I’m addicted to interactive visualisations of data, when they are well-made, informative and easy to use. One that I’ve returned to repeatedly is the “GBD 2010 Heat Map“, which ranks causes of deaths and DALY’s globally. The graph is based on the Global Burden of Diseases, Injuries and Risk factors Study, an impressive project that aspires to quantify mortality and morbidity globally. (Needless to say, the uncertainty intervals are wider for countries lacking comprehensive mortality registration… but it is especially for those settings that this project is invaluable!)
It’s a quite simple graph, but the beauty lies in how easy it is to shift between the measures, groups and countries/regions you are interested in. NB: The picture below is just a static image showing only the age groups I selected for this blog post, go to the live graph to explore other options than those shown here.
One thing that stands out very clearly in this graph is something we are already aware of: that injury prevention is an urgent issue among adolescents and young adults. Of the top ten causes of death worldwide in the ages 15-19 and ages 20-24, injuries rank as first (road injuries), second (self-inflicted), third (violence), fifth/ninth (drowning) and ninth/tenth (burns).
If we would change* the measure shown to YLD – years lived with disability – the main cause of morbidity for those aged 15-24 is depression; other mental health problems such as anxiety, conduct disorder and substance abuse are also among the top ten (see the graphs for ages 15-19 and ages 20-24 ).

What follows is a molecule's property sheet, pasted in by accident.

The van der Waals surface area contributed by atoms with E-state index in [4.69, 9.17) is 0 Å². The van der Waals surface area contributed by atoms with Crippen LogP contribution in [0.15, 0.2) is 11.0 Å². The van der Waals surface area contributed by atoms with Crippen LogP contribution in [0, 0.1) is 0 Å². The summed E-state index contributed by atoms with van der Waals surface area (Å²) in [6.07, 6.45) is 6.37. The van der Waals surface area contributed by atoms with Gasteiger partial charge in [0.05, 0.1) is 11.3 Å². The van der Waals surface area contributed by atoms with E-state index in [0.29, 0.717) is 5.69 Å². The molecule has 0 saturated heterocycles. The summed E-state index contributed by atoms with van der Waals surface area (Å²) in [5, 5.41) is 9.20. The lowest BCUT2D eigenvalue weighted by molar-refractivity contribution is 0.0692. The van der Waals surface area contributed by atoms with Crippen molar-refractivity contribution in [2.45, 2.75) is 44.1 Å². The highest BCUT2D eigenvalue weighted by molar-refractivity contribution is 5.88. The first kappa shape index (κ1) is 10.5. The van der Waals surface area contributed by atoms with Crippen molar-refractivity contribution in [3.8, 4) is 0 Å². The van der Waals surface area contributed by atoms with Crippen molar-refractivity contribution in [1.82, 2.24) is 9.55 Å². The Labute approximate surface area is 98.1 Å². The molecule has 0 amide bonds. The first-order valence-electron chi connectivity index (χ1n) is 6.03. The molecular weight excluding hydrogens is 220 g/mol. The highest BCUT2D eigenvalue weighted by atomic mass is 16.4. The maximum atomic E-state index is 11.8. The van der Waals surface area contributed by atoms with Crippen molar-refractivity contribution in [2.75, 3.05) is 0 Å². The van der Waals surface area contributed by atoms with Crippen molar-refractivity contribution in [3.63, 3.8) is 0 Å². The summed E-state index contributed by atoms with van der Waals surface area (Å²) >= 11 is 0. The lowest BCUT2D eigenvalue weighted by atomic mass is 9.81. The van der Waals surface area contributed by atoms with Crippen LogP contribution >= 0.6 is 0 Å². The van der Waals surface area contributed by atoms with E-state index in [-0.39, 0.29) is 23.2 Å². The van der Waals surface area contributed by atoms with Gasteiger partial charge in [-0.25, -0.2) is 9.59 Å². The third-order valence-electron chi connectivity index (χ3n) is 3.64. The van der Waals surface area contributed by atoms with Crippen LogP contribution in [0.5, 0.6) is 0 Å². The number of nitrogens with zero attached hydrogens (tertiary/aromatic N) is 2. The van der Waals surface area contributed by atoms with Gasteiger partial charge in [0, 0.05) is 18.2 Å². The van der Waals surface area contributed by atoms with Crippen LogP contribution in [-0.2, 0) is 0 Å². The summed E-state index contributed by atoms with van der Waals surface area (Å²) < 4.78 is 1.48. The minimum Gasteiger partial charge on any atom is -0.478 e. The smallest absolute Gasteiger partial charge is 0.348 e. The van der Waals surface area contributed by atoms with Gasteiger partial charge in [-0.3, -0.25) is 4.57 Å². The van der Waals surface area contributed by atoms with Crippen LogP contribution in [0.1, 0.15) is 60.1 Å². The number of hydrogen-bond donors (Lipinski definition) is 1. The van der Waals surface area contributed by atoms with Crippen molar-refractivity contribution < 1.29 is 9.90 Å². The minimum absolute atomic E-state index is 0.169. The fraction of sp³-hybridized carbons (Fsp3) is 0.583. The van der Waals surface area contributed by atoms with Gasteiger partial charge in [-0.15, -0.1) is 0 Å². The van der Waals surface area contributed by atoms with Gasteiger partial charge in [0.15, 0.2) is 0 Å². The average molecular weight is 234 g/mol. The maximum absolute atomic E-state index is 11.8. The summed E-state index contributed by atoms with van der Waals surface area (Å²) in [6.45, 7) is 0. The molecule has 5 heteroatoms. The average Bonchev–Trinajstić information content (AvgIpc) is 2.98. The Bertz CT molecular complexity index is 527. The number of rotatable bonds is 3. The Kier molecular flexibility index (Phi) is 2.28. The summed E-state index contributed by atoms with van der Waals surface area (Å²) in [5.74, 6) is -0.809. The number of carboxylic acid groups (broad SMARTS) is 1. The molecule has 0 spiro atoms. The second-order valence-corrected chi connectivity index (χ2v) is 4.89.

These two issues – injuries and mental health – are not unrelated. Of course, mental health problems are strongly related to suicide and self-harm. But a recent article in Injury Prevention by McDonald, Sommers & Fargo also highlights the complex interrelations between mental health problems and risky driving, a complexity that seems particularly prominent among adolescents and young adults compared to adults. The article is based on a sample of youth and adults who are high-risk drivers, and shows, for the younger group, several significant pathways from depression and conduct behavior to various aspect of risky driving. (Similar results have been demonstrated earlier for example by our own Bridie Scott-Parker, a short report here in Injury prevention, and a path analysis in British Journal of Psychology.)
Thus, to some extent, mental health promotion and injury prevention need to go hand in hand, maybe especially among adolescents.
* In the live graph, select the measure you want by using controls in the top panel. Here you can also select age groups, male/female/total and countries/regions. Selecting regions can be a bit tricky, which I find to be the main drawback of this graph.